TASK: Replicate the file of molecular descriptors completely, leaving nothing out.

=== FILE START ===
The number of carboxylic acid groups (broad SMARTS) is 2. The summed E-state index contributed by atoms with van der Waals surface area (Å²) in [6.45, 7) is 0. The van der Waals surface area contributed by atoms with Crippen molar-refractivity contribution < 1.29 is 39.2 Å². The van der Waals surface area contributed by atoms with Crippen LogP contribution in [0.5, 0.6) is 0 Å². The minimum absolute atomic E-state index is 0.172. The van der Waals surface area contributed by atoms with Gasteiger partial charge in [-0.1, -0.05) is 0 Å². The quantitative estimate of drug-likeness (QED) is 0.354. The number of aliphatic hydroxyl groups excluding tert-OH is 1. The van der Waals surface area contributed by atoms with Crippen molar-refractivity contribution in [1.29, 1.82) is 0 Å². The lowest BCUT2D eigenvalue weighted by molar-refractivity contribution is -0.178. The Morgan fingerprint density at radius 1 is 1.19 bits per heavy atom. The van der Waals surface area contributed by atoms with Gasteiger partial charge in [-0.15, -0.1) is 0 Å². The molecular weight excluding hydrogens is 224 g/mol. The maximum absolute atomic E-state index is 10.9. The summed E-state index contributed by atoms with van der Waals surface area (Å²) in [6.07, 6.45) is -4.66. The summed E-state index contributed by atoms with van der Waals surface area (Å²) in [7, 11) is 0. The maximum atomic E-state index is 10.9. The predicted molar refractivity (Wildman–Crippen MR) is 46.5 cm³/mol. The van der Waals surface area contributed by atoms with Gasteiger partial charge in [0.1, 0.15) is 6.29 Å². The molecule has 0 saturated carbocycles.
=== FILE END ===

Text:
The number of carboxylic acid groups (broad SMARTS) is 2. The summed E-state index contributed by atoms with van der Waals surface area (Å²) in [6.45, 7) is 0. The van der Waals surface area contributed by atoms with Crippen molar-refractivity contribution < 1.29 is 39.2 Å². The van der Waals surface area contributed by atoms with Crippen LogP contribution in [0.5, 0.6) is 0 Å². The minimum absolute atomic E-state index is 0.172. The van der Waals surface area contributed by atoms with Gasteiger partial charge in [-0.1, -0.05) is 0 Å². The quantitative estimate of drug-likeness (QED) is 0.354. The number of aliphatic hydroxyl groups excluding tert-OH is 1. The van der Waals surface area contributed by atoms with Crippen molar-refractivity contribution in [1.29, 1.82) is 0 Å². The lowest BCUT2D eigenvalue weighted by molar-refractivity contribution is -0.178. The Morgan fingerprint density at radius 1 is 1.19 bits per heavy atom. The van der Waals surface area contributed by atoms with Gasteiger partial charge in [-0.15, -0.1) is 0 Å². The molecular weight excluding hydrogens is 224 g/mol. The maximum absolute atomic E-state index is 10.9. The summed E-state index contributed by atoms with van der Waals surface area (Å²) in [6.07, 6.45) is -4.66. The summed E-state index contributed by atoms with van der Waals surface area (Å²) in [7, 11) is 0. The maximum atomic E-state index is 10.9. The predicted molar refractivity (Wildman–Crippen MR) is 46.5 cm³/mol. The van der Waals surface area contributed by atoms with Gasteiger partial charge in [0.1, 0.15) is 6.29 Å². The molecule has 0 saturated carbocycles.